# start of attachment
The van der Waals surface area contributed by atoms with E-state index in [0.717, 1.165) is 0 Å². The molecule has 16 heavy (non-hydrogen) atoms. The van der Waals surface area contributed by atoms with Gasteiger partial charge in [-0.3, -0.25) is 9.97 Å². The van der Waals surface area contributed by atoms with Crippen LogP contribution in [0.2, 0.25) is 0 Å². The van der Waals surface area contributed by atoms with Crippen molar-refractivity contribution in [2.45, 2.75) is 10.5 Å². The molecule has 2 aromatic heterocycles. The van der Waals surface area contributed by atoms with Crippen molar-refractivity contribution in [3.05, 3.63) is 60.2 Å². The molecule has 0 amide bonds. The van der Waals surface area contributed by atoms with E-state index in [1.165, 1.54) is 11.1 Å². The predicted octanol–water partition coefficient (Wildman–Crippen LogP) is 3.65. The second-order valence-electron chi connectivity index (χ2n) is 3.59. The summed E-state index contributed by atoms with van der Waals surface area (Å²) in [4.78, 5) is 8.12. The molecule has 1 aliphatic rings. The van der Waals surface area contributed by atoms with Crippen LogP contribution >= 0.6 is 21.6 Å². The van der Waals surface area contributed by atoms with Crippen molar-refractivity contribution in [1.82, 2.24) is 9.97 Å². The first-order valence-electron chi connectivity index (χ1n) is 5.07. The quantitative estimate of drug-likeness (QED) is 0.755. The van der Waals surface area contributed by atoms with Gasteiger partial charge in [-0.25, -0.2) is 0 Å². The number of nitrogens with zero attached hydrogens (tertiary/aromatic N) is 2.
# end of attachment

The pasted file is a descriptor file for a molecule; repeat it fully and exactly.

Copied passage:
The van der Waals surface area contributed by atoms with E-state index in [0.717, 1.165) is 0 Å². The molecule has 16 heavy (non-hydrogen) atoms. The van der Waals surface area contributed by atoms with Gasteiger partial charge in [-0.3, -0.25) is 9.97 Å². The van der Waals surface area contributed by atoms with Crippen LogP contribution in [0.2, 0.25) is 0 Å². The van der Waals surface area contributed by atoms with Crippen molar-refractivity contribution in [2.45, 2.75) is 10.5 Å². The molecule has 2 aromatic heterocycles. The van der Waals surface area contributed by atoms with Crippen molar-refractivity contribution in [3.05, 3.63) is 60.2 Å². The molecule has 0 amide bonds. The van der Waals surface area contributed by atoms with E-state index in [1.165, 1.54) is 11.1 Å². The predicted octanol–water partition coefficient (Wildman–Crippen LogP) is 3.65. The second-order valence-electron chi connectivity index (χ2n) is 3.59. The summed E-state index contributed by atoms with van der Waals surface area (Å²) in [4.78, 5) is 8.12. The molecule has 1 aliphatic rings. The van der Waals surface area contributed by atoms with Crippen LogP contribution >= 0.6 is 21.6 Å². The van der Waals surface area contributed by atoms with Crippen molar-refractivity contribution in [1.82, 2.24) is 9.97 Å². The first-order valence-electron chi connectivity index (χ1n) is 5.07. The quantitative estimate of drug-likeness (QED) is 0.755. The van der Waals surface area contributed by atoms with Gasteiger partial charge in [-0.25, -0.2) is 0 Å². The number of nitrogens with zero attached hydrogens (tertiary/aromatic N) is 2.